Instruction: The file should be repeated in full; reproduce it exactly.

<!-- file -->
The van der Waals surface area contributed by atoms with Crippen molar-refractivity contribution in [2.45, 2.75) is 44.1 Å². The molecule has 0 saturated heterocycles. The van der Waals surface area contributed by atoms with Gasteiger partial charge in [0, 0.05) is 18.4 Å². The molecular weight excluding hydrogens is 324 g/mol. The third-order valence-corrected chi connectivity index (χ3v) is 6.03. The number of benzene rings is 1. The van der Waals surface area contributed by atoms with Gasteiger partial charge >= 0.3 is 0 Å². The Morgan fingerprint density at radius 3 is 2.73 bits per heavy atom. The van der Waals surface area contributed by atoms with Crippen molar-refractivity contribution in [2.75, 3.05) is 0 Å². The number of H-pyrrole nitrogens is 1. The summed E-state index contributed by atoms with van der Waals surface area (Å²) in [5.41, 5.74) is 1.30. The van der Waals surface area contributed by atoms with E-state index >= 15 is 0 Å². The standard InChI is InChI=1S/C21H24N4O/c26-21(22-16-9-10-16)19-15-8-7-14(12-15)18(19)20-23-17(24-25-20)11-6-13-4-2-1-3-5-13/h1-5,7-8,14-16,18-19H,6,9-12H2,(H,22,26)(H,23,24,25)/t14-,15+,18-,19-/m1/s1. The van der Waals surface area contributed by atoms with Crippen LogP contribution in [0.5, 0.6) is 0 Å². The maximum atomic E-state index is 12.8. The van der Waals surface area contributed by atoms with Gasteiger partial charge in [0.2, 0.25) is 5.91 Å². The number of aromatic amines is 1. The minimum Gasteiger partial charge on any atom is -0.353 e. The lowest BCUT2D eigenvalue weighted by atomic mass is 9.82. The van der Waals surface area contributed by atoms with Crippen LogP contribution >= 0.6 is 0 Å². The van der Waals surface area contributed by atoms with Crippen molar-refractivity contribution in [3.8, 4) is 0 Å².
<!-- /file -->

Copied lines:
The van der Waals surface area contributed by atoms with Crippen molar-refractivity contribution in [2.45, 2.75) is 44.1 Å². The molecule has 0 saturated heterocycles. The van der Waals surface area contributed by atoms with Gasteiger partial charge in [0, 0.05) is 18.4 Å². The molecular weight excluding hydrogens is 324 g/mol. The third-order valence-corrected chi connectivity index (χ3v) is 6.03. The number of benzene rings is 1. The van der Waals surface area contributed by atoms with Gasteiger partial charge >= 0.3 is 0 Å². The Morgan fingerprint density at radius 3 is 2.73 bits per heavy atom. The van der Waals surface area contributed by atoms with Crippen molar-refractivity contribution in [2.75, 3.05) is 0 Å². The number of H-pyrrole nitrogens is 1. The summed E-state index contributed by atoms with van der Waals surface area (Å²) in [5.41, 5.74) is 1.30. The van der Waals surface area contributed by atoms with E-state index >= 15 is 0 Å². The standard InChI is InChI=1S/C21H24N4O/c26-21(22-16-9-10-16)19-15-8-7-14(12-15)18(19)20-23-17(24-25-20)11-6-13-4-2-1-3-5-13/h1-5,7-8,14-16,18-19H,6,9-12H2,(H,22,26)(H,23,24,25)/t14-,15+,18-,19-/m1/s1. The van der Waals surface area contributed by atoms with Crippen LogP contribution in [0.5, 0.6) is 0 Å². The maximum atomic E-state index is 12.8. The van der Waals surface area contributed by atoms with Gasteiger partial charge in [0.2, 0.25) is 5.91 Å². The number of aromatic amines is 1. The minimum Gasteiger partial charge on any atom is -0.353 e. The lowest BCUT2D eigenvalue weighted by atomic mass is 9.82. The van der Waals surface area contributed by atoms with Crippen LogP contribution >= 0.6 is 0 Å². The van der Waals surface area contributed by atoms with Crippen molar-refractivity contribution in [3.8, 4) is 0 Å².